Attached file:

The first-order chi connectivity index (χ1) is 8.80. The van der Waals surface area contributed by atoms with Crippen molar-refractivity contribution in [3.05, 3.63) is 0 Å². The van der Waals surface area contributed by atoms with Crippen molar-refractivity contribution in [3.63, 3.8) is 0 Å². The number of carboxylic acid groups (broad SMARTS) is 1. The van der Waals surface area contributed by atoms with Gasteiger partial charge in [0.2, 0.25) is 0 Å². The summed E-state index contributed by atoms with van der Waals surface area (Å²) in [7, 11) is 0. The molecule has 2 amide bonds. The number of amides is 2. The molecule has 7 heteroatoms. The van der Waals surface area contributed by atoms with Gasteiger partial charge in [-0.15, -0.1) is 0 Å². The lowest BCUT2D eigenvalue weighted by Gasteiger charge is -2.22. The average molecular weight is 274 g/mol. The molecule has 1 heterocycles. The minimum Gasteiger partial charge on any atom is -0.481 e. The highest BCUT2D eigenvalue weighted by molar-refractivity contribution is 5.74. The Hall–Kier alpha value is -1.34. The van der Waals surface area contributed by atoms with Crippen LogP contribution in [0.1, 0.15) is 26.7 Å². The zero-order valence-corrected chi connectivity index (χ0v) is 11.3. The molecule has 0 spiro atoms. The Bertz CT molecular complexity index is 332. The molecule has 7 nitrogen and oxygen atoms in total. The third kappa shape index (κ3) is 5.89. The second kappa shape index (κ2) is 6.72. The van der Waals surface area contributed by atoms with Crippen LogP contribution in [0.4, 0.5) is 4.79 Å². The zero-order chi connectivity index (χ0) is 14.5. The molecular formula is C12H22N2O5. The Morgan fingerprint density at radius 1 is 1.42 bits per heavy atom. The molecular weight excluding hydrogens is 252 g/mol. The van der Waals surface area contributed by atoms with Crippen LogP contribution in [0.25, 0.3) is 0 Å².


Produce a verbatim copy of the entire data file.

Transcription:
The first-order chi connectivity index (χ1) is 8.80. The van der Waals surface area contributed by atoms with Crippen molar-refractivity contribution in [3.05, 3.63) is 0 Å². The van der Waals surface area contributed by atoms with Crippen molar-refractivity contribution in [3.63, 3.8) is 0 Å². The number of carboxylic acid groups (broad SMARTS) is 1. The van der Waals surface area contributed by atoms with Gasteiger partial charge in [0.2, 0.25) is 0 Å². The summed E-state index contributed by atoms with van der Waals surface area (Å²) in [7, 11) is 0. The molecule has 2 amide bonds. The number of amides is 2. The molecule has 7 heteroatoms. The van der Waals surface area contributed by atoms with Gasteiger partial charge in [-0.15, -0.1) is 0 Å². The lowest BCUT2D eigenvalue weighted by Gasteiger charge is -2.22. The average molecular weight is 274 g/mol. The molecule has 1 heterocycles. The minimum Gasteiger partial charge on any atom is -0.481 e. The highest BCUT2D eigenvalue weighted by molar-refractivity contribution is 5.74. The Hall–Kier alpha value is -1.34. The van der Waals surface area contributed by atoms with Crippen LogP contribution in [0.1, 0.15) is 26.7 Å². The zero-order valence-corrected chi connectivity index (χ0v) is 11.3. The molecule has 0 spiro atoms. The Bertz CT molecular complexity index is 332. The molecule has 7 nitrogen and oxygen atoms in total. The third kappa shape index (κ3) is 5.89. The second kappa shape index (κ2) is 6.72. The van der Waals surface area contributed by atoms with Crippen LogP contribution in [0.4, 0.5) is 4.79 Å². The zero-order chi connectivity index (χ0) is 14.5. The molecular formula is C12H22N2O5. The Morgan fingerprint density at radius 1 is 1.42 bits per heavy atom. The molecular weight excluding hydrogens is 252 g/mol. The van der Waals surface area contributed by atoms with Crippen LogP contribution in [0.25, 0.3) is 0 Å².